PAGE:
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Publication Detail
An exploration of person-centred approach in end-of-life care policies in England and Japan
  • Publication Type:
    Journal article
  • Authors:
    Fang C, Tanaka M
  • Publisher:
    Springer Science and Business Media LLC
  • Publication date:
  • Journal:
    BMC Palliative Care
  • Volume:
  • Issue:
  • Article number:
  • Status:
  • Language:
  • Keywords:
    End-of-life care, Policy, Person-centred approach, Best interests, Relationality, Existential distress, England, Japan
  • Notes:
    © 2022 BioMed Central Ltd. This article is licensed under a Creative Commons Attribution 4.0 International License (https://creativecommons.org/licenses/by/4.0/).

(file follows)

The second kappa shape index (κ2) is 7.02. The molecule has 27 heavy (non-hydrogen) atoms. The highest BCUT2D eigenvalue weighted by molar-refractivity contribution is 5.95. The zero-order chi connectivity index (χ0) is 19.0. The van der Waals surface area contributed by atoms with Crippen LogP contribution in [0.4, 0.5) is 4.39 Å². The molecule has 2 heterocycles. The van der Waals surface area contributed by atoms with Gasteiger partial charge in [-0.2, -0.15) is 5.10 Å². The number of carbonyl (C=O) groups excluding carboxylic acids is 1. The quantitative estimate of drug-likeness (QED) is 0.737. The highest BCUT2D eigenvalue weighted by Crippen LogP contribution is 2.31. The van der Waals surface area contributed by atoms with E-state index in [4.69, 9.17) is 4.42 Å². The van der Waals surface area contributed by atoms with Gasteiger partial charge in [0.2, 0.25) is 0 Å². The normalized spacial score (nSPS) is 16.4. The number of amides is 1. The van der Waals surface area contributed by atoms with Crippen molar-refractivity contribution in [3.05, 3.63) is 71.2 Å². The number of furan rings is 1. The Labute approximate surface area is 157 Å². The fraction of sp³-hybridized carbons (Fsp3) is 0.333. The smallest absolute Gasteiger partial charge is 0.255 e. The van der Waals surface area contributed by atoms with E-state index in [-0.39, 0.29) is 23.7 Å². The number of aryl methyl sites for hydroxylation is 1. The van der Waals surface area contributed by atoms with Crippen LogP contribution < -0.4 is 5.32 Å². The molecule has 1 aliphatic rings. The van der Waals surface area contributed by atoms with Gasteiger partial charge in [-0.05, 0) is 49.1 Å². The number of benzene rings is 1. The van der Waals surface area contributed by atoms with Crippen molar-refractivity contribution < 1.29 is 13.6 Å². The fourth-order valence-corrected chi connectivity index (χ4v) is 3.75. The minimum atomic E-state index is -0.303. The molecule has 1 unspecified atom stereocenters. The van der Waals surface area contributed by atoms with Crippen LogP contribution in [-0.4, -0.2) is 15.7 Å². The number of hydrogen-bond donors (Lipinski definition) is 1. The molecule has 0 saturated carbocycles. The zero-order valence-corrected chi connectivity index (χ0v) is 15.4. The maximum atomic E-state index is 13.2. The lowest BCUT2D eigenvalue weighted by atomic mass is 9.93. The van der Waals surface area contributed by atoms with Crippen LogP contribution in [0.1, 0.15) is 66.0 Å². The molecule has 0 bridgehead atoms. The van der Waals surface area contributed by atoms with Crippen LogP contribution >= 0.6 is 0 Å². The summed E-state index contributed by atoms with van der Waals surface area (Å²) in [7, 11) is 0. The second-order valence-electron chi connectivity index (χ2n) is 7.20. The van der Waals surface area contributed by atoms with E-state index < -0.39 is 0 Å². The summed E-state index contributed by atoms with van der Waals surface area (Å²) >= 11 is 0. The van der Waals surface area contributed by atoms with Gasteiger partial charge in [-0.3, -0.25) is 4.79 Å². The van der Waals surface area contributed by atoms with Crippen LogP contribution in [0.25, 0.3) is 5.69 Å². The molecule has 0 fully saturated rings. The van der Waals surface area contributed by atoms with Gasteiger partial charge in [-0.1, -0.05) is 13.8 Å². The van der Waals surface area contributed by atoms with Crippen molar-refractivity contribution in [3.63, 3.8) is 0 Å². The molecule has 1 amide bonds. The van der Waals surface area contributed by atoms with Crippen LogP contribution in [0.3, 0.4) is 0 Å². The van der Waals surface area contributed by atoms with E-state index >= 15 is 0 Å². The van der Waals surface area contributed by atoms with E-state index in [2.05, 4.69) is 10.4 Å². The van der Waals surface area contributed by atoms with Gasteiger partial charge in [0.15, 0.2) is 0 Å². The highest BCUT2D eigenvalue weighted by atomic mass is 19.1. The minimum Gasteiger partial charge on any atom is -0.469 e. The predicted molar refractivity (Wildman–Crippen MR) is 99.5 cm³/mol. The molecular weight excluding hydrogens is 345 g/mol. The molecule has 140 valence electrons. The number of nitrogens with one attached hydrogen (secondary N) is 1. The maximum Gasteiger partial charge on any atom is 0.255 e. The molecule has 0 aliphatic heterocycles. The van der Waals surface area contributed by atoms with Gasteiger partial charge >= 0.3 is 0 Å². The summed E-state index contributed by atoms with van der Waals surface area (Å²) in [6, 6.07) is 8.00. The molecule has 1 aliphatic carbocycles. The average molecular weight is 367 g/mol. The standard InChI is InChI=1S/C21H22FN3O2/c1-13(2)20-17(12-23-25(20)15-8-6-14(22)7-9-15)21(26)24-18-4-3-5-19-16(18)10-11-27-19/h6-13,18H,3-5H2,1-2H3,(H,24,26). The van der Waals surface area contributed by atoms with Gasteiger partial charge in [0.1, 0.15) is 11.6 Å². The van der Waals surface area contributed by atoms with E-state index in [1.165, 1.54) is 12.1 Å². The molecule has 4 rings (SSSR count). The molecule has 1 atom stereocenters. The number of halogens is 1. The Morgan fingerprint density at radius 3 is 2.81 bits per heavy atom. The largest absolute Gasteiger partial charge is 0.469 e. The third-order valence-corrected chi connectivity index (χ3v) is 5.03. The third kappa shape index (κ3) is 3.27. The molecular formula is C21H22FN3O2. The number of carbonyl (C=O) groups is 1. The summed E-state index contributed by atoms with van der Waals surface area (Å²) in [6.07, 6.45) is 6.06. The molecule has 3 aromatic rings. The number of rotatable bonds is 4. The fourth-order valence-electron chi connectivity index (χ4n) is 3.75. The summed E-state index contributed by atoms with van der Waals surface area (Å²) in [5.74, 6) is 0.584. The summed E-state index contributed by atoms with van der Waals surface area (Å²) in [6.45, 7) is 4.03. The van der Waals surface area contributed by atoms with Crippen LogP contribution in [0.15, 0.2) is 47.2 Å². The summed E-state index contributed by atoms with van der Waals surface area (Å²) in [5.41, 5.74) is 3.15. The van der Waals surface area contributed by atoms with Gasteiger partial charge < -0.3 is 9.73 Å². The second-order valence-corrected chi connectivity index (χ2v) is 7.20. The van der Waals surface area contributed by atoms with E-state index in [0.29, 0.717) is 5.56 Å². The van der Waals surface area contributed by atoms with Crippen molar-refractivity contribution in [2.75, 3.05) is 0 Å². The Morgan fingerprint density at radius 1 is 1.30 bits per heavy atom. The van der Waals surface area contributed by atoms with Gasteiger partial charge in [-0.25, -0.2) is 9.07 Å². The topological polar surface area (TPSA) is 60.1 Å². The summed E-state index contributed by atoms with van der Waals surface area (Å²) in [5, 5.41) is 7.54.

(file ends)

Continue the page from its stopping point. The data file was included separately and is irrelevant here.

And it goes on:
Abstract Background Increasing evidence has suggested that a person-centred approach (PCA) is beneficial not only for improving care outcomes but also for mitigating the pressure on public health systems. However, policy implementation gaps have prevented the translation of this complex framework into useful practical, ethical and moral stances for end-of-life care (EOLC). This article aims to explore the meaning and implications of person-centredness in EOLC policy discourses. Methods By perceiving policy documents as a medium embodied with socio-political and cultural norms, we analysed how PCA in EOLC is constructed within specific socio-cultural contexts and the implications of these contexts on resultant care. Focusing on England and Japan, we conducted a critical policy analysis to examine and compare key policy and legal documents released between 2000 and 2019 in these two post-industrial and socio-culturally distinctive countries. Results Our analysis found that the PCA is mobilised in policy discourses primarily through three interconnected dimensions: individual, relational and existential. While acknowledging that both countries have developed varied policy and legal mechanisms to emphasise holistic and integrated care with respect to these three dimensions, we also identified significant gaps in the pol icies both within and between England and Japan. They include ambiguity in defining patients’ best interests, fragmented support for social and family care and the neglect of existential needs. Conclusions This cross-cultural analysis has revealed the complex nature of discourses around PCA in English and Japanese EOLC policies, which often concentrate on the multifaceted aspects of experiences as one approaches the end of life. Despite this, we argue that a more holistic construction of PCA is needed in EOLC policies not only in England and Japan but also more broadly, to encapsulate the richness of end-of-life experiences.
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